Tereza Ruzickova is a PhD Student in the Psychopharmacology and Emotion Research Lab (PERL). She completed her undergraduate degree in Experimental Psychology at Oxford. During her undergraduate degree, she founded a non-profit organisation which now works with over 70 volunteers to improve mental health awareness in Czech schools.
Tell us a little about yourself and what attracted you to studying/working at the University of Oxford?
I come from the Czech Republic where all psychological treatments are generally seen as equal. They are not evaluated on the basis of quantitative evidence. I was attracted to the undergraduate course at Oxford because of its evidence-based approach. I wanted to reconcile the perspectives on mental health treatment that I know from my home country, the UK and from continental Europe. During my undergraduate studies, I interned at the PERL lab and loved it. It’s a really fun lab, doing impactful research on depression treatment, so I decided to stay there for my PhD as well.
What is your vision for the team/project/research you study/work with?
I am interested in why different treatments work better for different people, especially when it comes to deciding between the pharmacological and psychotherapeutic routes, or a combination of the two. I feel like our mechanistic understanding of this could be much better and I enjoy the combination of neurobiological and cognitive-behavioural insights that this work requires. In my PhD I’m researching what happens when you combine antidepressant drugs with behavioural activation therapy, based on the hypothesis that drugs might be changing someone’s emotional learning about the world and might thus work better if that person was exposed to a richer environment (e.g. through hobbies or social activities), even when they don’t feel motivated for it.
What is currently at the top of your to-do list?
Recruiting participants with low mood, organising work for our research assistants, reading interesting papers to inform the design of our next experiment. I would also like to finally unpack from my recent conference trip and tidy-up!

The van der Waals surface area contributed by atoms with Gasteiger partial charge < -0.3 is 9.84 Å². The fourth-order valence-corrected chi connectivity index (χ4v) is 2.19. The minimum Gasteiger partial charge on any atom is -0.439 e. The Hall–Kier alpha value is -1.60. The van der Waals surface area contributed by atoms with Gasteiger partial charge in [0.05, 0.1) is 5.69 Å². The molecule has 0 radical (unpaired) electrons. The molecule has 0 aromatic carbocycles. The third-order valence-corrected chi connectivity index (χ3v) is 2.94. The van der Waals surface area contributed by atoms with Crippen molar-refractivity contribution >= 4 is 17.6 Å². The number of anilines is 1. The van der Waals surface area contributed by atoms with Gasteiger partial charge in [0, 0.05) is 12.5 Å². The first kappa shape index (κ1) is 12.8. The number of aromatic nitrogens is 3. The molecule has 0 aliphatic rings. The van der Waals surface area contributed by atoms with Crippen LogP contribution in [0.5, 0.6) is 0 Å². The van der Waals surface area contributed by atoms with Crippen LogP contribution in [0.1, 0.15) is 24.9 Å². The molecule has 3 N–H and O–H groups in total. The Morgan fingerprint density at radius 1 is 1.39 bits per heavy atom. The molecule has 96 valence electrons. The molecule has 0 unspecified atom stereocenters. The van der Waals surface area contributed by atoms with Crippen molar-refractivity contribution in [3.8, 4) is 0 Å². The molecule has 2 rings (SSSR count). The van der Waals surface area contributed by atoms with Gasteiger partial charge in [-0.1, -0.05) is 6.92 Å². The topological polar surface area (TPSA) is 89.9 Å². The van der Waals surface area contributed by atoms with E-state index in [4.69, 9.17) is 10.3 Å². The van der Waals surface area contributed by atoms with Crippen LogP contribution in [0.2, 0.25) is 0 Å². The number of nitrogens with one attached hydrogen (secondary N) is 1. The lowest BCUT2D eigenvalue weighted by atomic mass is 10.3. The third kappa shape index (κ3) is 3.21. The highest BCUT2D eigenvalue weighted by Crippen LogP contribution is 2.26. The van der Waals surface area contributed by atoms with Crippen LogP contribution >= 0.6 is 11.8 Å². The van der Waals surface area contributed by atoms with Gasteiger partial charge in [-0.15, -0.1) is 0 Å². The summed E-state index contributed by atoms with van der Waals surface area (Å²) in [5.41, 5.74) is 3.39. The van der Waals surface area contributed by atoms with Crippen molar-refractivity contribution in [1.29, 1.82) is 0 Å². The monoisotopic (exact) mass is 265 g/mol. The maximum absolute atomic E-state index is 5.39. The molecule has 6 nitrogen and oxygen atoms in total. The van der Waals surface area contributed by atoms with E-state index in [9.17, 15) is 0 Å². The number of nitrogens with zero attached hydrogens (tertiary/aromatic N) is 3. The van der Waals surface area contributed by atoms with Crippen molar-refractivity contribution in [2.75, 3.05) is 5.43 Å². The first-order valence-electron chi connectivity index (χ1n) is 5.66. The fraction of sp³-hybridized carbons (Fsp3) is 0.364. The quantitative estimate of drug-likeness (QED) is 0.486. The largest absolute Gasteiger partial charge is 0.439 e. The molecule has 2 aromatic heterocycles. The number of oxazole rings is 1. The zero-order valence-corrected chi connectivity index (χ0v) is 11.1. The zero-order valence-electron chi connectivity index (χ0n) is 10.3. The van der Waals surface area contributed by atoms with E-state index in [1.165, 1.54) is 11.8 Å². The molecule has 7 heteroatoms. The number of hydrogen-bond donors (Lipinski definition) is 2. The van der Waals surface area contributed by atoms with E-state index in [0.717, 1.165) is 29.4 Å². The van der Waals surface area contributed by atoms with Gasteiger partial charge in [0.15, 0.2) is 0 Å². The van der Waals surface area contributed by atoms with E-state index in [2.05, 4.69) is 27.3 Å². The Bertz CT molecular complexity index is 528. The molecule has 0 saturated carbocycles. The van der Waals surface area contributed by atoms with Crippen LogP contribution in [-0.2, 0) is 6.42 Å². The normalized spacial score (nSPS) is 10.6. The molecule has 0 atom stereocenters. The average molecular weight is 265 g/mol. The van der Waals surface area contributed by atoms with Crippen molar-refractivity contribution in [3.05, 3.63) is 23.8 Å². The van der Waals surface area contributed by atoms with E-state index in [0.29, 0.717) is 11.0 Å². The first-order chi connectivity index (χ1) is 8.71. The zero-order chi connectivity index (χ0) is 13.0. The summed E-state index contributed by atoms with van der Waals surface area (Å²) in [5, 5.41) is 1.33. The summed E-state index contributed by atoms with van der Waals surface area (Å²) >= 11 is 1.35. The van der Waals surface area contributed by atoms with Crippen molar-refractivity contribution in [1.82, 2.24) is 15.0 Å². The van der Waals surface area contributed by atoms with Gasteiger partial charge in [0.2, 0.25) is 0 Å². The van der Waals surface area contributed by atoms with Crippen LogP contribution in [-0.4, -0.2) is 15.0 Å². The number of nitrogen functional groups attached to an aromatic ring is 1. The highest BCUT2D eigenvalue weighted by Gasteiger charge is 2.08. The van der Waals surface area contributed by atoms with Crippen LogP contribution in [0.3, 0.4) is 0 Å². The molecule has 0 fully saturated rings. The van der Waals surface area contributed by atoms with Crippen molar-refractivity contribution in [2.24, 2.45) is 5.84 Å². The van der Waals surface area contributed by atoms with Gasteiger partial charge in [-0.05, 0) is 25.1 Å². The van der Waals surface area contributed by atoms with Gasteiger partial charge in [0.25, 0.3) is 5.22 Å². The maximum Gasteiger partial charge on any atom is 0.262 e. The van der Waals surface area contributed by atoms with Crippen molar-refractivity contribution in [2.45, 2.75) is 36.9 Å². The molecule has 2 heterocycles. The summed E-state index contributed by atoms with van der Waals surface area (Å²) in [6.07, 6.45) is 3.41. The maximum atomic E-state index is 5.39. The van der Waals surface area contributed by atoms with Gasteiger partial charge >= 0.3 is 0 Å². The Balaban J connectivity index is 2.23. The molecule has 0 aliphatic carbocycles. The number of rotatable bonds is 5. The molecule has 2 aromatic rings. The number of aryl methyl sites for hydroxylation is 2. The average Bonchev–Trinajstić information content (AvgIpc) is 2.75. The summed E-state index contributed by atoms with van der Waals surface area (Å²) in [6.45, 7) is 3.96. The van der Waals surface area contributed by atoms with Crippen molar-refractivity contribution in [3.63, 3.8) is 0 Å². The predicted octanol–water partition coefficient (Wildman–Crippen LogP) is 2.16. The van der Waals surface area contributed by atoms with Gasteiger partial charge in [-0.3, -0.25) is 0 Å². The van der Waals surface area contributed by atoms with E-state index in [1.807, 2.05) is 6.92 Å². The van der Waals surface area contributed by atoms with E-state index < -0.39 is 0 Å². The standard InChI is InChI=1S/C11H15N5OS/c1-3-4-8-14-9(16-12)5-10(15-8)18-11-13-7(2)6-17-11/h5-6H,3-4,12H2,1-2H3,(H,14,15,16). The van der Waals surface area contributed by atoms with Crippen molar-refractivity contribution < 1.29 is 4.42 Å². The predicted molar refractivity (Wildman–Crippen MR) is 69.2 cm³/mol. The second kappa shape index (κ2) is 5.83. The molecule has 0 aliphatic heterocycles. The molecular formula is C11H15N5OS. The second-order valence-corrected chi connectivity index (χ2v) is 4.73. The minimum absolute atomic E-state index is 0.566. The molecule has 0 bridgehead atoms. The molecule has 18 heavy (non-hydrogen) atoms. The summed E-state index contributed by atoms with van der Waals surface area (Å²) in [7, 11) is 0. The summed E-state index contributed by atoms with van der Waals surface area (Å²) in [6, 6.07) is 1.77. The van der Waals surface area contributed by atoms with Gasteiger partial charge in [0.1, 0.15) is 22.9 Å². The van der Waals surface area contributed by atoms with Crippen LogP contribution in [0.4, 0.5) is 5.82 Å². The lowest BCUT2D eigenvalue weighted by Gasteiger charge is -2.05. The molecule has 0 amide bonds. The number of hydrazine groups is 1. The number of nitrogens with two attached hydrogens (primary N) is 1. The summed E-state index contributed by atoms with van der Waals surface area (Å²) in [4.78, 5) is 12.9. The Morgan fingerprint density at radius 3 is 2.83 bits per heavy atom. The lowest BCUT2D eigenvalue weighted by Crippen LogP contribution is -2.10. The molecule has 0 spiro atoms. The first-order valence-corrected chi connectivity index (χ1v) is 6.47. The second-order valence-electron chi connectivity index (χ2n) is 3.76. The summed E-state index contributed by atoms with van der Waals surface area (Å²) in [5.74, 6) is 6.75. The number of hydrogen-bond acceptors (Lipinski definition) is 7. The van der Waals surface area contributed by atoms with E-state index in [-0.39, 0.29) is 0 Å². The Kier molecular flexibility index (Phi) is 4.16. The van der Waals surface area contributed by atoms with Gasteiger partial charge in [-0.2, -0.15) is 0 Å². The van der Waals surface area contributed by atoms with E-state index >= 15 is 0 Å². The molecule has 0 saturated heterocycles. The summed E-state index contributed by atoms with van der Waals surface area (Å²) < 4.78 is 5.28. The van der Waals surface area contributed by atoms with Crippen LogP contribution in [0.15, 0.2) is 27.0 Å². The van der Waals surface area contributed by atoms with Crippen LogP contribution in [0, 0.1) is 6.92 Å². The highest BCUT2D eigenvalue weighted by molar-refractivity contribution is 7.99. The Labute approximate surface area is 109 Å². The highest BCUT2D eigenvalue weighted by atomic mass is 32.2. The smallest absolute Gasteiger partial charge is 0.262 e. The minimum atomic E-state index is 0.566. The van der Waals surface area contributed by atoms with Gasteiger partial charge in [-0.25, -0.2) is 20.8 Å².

How did you get to where you are today?
When I was 16 I got into a scholarship programme for students from post-communist countries to study in the UK. There I lived in a boarding house with a wonderful academic family who greatly encouraged me to apply to Oxford, which I would have never considered previously. Thanks to their support and to generous Czech academic scholarships, I ended up studying there and gaining a whole new perspective on psychology. Mental health awareness in the UK was so much better than at home and it inspired me to start the first Czech mental health campaign, which eventually turned into a bigger non-profit organisation thanks to the amazing work of my colleagues. Mental health is such a neglected area within our society and I have seen the impact of poor mental health on many people around me as well as on myself, so I think I’ll have a lifelong motivation for this kind of work.
Who or what inspires you?
My supervisors Cath and Susie (as well as the rest of our lab) inspire me in their accomplishments and in how present and uplifting they are at every research meeting, which makes my PhD so much easier. Alexandria Ocasio-Cortez is the only person who ever got me properly interested in politics. Brene Brown and her research inspires me not to be afraid to talk about stigmatised topics. And I am really inspired by the UK IAPT system and I’d love to see (and be part of) similar efforts to expand mental health care in other parts of the world.
If you were not in Your study programme/job currently, what would you like to be doing?
I would possibly be continuing with the non-profit work or training to become a psychotherapist. I am also a keen dancer and a part of me has always wanted to pursue that full time, so who knows!